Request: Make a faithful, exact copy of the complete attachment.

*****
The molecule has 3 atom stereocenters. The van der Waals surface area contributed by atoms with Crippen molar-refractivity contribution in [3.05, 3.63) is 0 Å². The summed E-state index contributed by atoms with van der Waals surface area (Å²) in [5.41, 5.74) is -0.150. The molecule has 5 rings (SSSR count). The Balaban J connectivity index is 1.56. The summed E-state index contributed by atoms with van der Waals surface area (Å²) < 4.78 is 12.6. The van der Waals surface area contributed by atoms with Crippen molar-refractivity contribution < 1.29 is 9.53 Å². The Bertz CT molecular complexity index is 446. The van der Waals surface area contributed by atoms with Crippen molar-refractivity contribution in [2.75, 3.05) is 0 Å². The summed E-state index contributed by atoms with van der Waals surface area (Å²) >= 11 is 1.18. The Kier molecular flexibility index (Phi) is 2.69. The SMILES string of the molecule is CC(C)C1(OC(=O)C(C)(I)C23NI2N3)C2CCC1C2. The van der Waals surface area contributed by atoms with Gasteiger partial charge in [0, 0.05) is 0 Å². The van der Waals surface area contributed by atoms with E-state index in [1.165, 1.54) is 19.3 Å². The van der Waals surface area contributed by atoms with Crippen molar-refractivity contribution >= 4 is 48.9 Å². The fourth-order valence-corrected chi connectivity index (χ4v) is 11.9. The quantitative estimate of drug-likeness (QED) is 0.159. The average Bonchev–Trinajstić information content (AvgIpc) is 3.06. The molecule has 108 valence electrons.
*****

The molecule has 3 atom stereocenters. The van der Waals surface area contributed by atoms with Crippen molar-refractivity contribution in [3.05, 3.63) is 0 Å². The summed E-state index contributed by atoms with van der Waals surface area (Å²) in [5.41, 5.74) is -0.150. The molecule has 5 rings (SSSR count). The Balaban J connectivity index is 1.56. The summed E-state index contributed by atoms with van der Waals surface area (Å²) < 4.78 is 12.6. The van der Waals surface area contributed by atoms with Crippen molar-refractivity contribution < 1.29 is 9.53 Å². The Bertz CT molecular complexity index is 446. The van der Waals surface area contributed by atoms with Crippen molar-refractivity contribution in [2.75, 3.05) is 0 Å². The summed E-state index contributed by atoms with van der Waals surface area (Å²) >= 11 is 1.18. The Kier molecular flexibility index (Phi) is 2.69. The SMILES string of the molecule is CC(C)C1(OC(=O)C(C)(I)C23NI2N3)C2CCC1C2. The van der Waals surface area contributed by atoms with Gasteiger partial charge in [0, 0.05) is 0 Å². The van der Waals surface area contributed by atoms with E-state index in [1.165, 1.54) is 19.3 Å². The van der Waals surface area contributed by atoms with Crippen molar-refractivity contribution >= 4 is 48.9 Å². The fourth-order valence-corrected chi connectivity index (χ4v) is 11.9. The quantitative estimate of drug-likeness (QED) is 0.159. The average Bonchev–Trinajstić information content (AvgIpc) is 3.06. The molecule has 108 valence electrons.